November 14 2005
According to the latest figures, the environmental authorities have identified approximately 20,000 sites in Finland that are potentially contaminated to the extent that they need to be cleaned up so as not to cause any harm or danger to health or the environment. Approximately 2,500 administrative decisions on the restoration of contaminated soil and groundwater have been issued. The annual restoration costs are in the region of €50 million to €70 million. The overall restoration costs for all the sites are estimated to be between €1 billion and €1.2 billion over the next 20 years, of which €300 to €400 million will be financed from public funds. The private sector will be responsible for the remaining amount - expected to be close to €1 billion.
The restoration costs for a single property may be significant (several hundred thousand euros per site) and liability costs are being imposed more often due to the increasing awareness of the authorities and better data on contamination. Therefore, soil and groundwater conditions have become important factors in a number of merger and acquisition transactions. Thus, many transactions include environmental due diligence investigations and extensive environmental liability clauses in sale and purchase agreements, in particular where the operations of the target (eg, a limited liability company, a business branch or solitary real estate) include polluting activities.
However, investigating the history of the target may also be productive, even where land use of the property is not associated with polluting activities. In some cases, the parties of transaction have been unpleasantly surprised to discover that the limited liability company, which is the target of the transaction, has assumed environmental liabilities through a previous merger. Similarly, in real estate transactions (or business transactions including real estate) previous polluting industrial activities or underground storage tanks (often used for heating due to Finnish weather conditions) may have caused soil or groundwater contamination of which the parties are unaware.
Therefore, parties should always evaluate the risk and agree on liability sharing,
even when the target is apparently of low environmental risk. It is particularly
important to agree on liabilities, since the allocation of statutory restoration
liability is not a well-established procedure.
Restoration Liability of Contaminated Soil and Groundwater
With regard to restoration liability, the applicable law depends on the time of contamination. If contamination occurred after 1994 the applicable law is the Environmental Protection Act (86/2000). Under the act, the polluter is primarily liable for 'new' contamination.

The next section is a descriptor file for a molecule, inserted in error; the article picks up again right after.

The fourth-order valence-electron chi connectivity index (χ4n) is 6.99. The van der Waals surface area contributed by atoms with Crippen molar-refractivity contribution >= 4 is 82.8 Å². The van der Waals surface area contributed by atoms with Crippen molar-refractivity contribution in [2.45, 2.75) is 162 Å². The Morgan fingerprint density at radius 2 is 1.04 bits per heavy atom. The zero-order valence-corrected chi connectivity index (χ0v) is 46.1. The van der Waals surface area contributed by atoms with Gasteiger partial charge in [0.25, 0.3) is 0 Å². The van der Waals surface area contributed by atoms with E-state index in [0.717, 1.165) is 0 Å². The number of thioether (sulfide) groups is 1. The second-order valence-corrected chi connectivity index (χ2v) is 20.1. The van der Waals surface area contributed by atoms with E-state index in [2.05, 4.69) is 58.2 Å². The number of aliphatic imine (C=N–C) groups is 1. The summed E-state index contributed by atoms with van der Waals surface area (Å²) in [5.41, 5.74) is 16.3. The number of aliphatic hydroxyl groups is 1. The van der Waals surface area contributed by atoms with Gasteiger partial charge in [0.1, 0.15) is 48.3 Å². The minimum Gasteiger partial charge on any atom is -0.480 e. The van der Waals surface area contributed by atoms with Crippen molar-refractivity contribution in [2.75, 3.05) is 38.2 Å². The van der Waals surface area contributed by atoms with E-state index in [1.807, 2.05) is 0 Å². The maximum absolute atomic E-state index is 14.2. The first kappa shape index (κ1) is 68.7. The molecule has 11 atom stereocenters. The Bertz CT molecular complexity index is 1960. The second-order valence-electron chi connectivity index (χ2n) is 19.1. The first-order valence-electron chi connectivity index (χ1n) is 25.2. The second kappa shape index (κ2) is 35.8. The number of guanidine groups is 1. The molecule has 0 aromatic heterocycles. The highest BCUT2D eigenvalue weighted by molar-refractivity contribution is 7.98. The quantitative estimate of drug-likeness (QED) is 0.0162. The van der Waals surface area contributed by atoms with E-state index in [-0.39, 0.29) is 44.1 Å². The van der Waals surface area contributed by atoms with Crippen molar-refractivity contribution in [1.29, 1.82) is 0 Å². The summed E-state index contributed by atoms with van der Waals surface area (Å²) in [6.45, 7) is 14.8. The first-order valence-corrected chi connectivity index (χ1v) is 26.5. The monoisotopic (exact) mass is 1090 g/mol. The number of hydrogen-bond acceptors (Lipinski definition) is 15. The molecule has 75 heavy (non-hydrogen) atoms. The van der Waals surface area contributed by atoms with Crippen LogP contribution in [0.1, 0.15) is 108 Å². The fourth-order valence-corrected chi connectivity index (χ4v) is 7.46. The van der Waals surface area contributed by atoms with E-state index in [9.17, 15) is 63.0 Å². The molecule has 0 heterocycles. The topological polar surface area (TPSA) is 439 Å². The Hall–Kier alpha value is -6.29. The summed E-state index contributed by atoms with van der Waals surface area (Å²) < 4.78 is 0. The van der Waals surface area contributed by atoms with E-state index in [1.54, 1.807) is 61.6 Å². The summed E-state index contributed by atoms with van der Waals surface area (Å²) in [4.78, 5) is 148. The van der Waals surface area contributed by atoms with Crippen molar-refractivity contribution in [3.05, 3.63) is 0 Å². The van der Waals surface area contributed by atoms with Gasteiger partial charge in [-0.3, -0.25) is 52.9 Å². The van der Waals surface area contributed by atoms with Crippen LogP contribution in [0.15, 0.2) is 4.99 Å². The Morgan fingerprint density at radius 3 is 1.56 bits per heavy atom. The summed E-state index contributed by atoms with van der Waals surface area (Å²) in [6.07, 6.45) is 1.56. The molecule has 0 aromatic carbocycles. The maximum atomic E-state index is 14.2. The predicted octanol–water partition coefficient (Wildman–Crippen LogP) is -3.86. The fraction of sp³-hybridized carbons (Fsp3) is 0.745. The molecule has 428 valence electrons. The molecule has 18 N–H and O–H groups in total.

If contamination occurred prior to 1994 the applicable law is the Waste Management Act (673/1978). In practice, most contamination originates from a time prior to 1994 and thus the Waste Management Act is the more frequently applied. The rules for restoration liability with regard to 'old' contamination are not entirely unclear, since the Waste Management Act was originally directed at general waste management, not soil and groundwater contamination issues.
The Supreme Administrative Court has often imposed the restoration liability for old contamination on the present property holder (see Decisions KHO1986 A II 943, KHO October 12 1992 t 3600). This is the particularly the case where there are many potential polluters and it cannot be determined which has actually caused the pollution or the polluter no longer exists. The liability has also been extended to cover very old contamination which occurred prior to the Waste Management Act (ie, before April 1 1979) (see Decision KHO May 23 1994 t 2304). The Waste Management Act does not include provisions on the consideration of equity and thus extensive restoration costs for old contamination may be imposed on a property holder which did not contribute to the contamination.
However, the environmental authorities are now moving towards a 'polluter pays'
principle, even in cases of old contamination (ie, more effort is put into identifying
and allocating the restoration liability of the actual polluter). On the other
hand, the Supreme Administrative Court has limited polluter liability (see Decision
KHO:2001:1414) and ruled that the polluter cannot be held liable for restoration
if the polluting activity ceased prior the Waste Management Act coming into
force. Under this decision, liability for very old contamination is likely to
be imposed on the present real estate holder and not on the polluter.
Although the Supreme Administrative Court has issued some guidelines with regard to liability allocation, every case is unique. Therefore, it is important to agree on liability sharing in sale and purchase agreements. When agreeing on liability sharing it is possible that the contractual liability according to the sale and purchase agreement (buyer v seller) is different from the statutory liability (polluter/property holder v environmental authority), and thus the liability may be allocated in a different way. In practice, the authorities may first allocate the administrative restoration liability to the property holder, which will then have right of recourse towards the seller of the property according to the sale and purchase agreement. This means two parallel processes for the same issue.